The first concert, at the New York Society for Ethical Culture on April 30, brought together the virtuoso contemporary ensemble Real Quiet (cellist Felix Fan, pianist Andrew Russo and percussionist David Cossin) with the lovable audio-collage artists the Books (guitarist-vocalist Nick Zammuto and cellist Paul de Jong), and the contrasts between the two groups were delightfully clear.
The Books hardly lack talent, though their links to classical music don’t extend beyond John Cage, with his dogma, simultaneously rigid and relaxed, that anything can be music if you say it is; for them, the sainted past is Nick Drake, whose “Cello Song” they atmospherically covered. “Classy Penguin” was a series of chord progressions by Mr. Zammuto’s brother, accompanied, as most of the pieces were, by tightly coordinated visuals: in this case, home movies of the performers as kids. Other songs were backed up by snippets from industrial films, tourist shots of the Grand Canyon, images of highway traffic—the visual flotsam of American life.
It’s all very amiable in its (deceptively) slackeresque way. But classical music is different, and not just because the people who write it have academic letters after their names: It’s basically about developing small amounts of musical material into larger structures, and of the journeys you take while getting there. The examples from this concert, dispatched with steely expertise by the men of Real Quiet, were all “downtown” in their stylistic parameters, but they all aimed for something higher, more intense than pop.
The industrial-noise aesthetic heard in Annie Gosfield’s “Wild Pitch” may be the furthest thing from lyrical, but the situation—each performer locked in his own mechanized world—had a poignancy all its own. Phil Kline’s “The Last Buffalo” was more conservative, two movements about harmony and melody (nodding to Philip Glass and Messiaen, respectively) surrounding a powerfully rhythmic core. Marc Mellits’ “Selections from ‘Tight Sweater,’” despite its cheeky title, was a disappointment, its three movements sounding like a selection of Steve Reich outtakes.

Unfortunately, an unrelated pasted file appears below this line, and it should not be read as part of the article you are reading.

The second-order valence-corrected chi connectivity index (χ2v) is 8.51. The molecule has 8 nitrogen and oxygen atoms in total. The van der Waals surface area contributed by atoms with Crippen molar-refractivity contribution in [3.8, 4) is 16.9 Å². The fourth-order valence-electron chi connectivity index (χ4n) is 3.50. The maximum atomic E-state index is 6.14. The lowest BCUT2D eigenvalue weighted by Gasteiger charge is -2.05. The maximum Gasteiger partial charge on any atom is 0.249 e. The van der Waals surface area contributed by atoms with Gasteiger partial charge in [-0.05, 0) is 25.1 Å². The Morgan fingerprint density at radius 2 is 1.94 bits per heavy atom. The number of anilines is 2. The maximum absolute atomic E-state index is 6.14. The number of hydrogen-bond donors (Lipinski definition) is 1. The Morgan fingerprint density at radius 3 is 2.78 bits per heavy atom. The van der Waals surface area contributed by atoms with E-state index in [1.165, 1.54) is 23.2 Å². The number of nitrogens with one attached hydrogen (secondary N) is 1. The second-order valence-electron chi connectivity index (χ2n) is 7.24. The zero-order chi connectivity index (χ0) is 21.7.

I GO TO A BROADWAY MUSICAL ABOUT ONCE every three years, not being terribly interested in the latest crop of Sondheim imitators or in the recycling of dusty pop songbooks. But Duncan Sheik’s new musical Spring Awakening, made in collaboration with the writer Steven Sater, has broken new ground. As a member of Gen X, Mr. Sheik is approaching the middle of life, giving him just enough time to reflect back on the carnal terrors of adolescence exposed in Frank Wedekind’s play of 1891, upon which the musical is based. The largely teenage cast—praised by many before me—takes on these themes with the same self-possession that they bring to Mr. Sheik’s suave alt-rock score.
As a music critic, my job is to remind everyone that Duncan Sheik’s simple but sophisticated music is just as beguiling as it was in his self-titled pop album of 1996, but with more refinement and with a new level of dramatic insight. And that’s reason enough to go.
Russell Platt is a composer and a music editor at The New Yorker.